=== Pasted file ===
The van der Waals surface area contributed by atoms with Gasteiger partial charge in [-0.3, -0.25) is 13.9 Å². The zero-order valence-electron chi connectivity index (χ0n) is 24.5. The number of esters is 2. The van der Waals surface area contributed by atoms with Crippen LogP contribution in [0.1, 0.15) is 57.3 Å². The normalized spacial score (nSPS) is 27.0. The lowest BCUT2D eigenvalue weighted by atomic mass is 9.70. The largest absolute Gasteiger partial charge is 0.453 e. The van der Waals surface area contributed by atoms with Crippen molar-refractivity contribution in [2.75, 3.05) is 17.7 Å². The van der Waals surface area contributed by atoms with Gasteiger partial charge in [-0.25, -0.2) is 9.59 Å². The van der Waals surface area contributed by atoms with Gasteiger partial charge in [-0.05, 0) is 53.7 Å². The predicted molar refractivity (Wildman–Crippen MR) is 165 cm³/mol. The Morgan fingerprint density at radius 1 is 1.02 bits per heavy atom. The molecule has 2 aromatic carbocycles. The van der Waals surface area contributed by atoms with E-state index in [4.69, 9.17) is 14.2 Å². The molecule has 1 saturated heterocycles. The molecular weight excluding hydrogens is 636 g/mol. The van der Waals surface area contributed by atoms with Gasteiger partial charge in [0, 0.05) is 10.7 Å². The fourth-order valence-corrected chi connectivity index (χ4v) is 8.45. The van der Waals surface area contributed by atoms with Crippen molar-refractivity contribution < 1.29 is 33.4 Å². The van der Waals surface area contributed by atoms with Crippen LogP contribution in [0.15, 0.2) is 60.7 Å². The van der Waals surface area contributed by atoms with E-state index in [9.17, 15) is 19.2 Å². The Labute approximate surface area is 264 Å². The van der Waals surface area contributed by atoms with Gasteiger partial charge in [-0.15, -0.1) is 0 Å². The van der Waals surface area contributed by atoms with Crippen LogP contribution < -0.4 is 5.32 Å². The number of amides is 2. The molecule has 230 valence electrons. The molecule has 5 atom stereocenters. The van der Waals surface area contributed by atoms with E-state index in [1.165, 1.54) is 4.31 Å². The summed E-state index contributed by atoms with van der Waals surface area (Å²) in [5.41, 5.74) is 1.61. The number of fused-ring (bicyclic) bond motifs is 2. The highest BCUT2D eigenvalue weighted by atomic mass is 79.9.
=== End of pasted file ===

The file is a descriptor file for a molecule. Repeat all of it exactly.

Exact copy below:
The van der Waals surface area contributed by atoms with Gasteiger partial charge in [-0.3, -0.25) is 13.9 Å². The zero-order valence-electron chi connectivity index (χ0n) is 24.5. The number of esters is 2. The van der Waals surface area contributed by atoms with Crippen LogP contribution in [0.1, 0.15) is 57.3 Å². The normalized spacial score (nSPS) is 27.0. The lowest BCUT2D eigenvalue weighted by atomic mass is 9.70. The largest absolute Gasteiger partial charge is 0.453 e. The van der Waals surface area contributed by atoms with Crippen molar-refractivity contribution in [2.75, 3.05) is 17.7 Å². The van der Waals surface area contributed by atoms with Gasteiger partial charge in [-0.25, -0.2) is 9.59 Å². The van der Waals surface area contributed by atoms with Gasteiger partial charge in [-0.05, 0) is 53.7 Å². The predicted molar refractivity (Wildman–Crippen MR) is 165 cm³/mol. The Morgan fingerprint density at radius 1 is 1.02 bits per heavy atom. The molecule has 2 aromatic carbocycles. The van der Waals surface area contributed by atoms with E-state index in [4.69, 9.17) is 14.2 Å². The molecule has 1 saturated heterocycles. The molecular weight excluding hydrogens is 636 g/mol. The van der Waals surface area contributed by atoms with Gasteiger partial charge in [0, 0.05) is 10.7 Å². The fourth-order valence-corrected chi connectivity index (χ4v) is 8.45. The van der Waals surface area contributed by atoms with Crippen molar-refractivity contribution < 1.29 is 33.4 Å². The van der Waals surface area contributed by atoms with Crippen LogP contribution in [0.15, 0.2) is 60.7 Å². The van der Waals surface area contributed by atoms with E-state index in [9.17, 15) is 19.2 Å². The Labute approximate surface area is 264 Å². The van der Waals surface area contributed by atoms with Gasteiger partial charge in [-0.15, -0.1) is 0 Å². The van der Waals surface area contributed by atoms with Crippen LogP contribution < -0.4 is 5.32 Å². The number of amides is 2. The molecule has 230 valence electrons. The molecule has 5 atom stereocenters. The van der Waals surface area contributed by atoms with E-state index in [1.165, 1.54) is 4.31 Å². The summed E-state index contributed by atoms with van der Waals surface area (Å²) in [5.41, 5.74) is 1.61. The number of fused-ring (bicyclic) bond motifs is 2. The highest BCUT2D eigenvalue weighted by atomic mass is 79.9.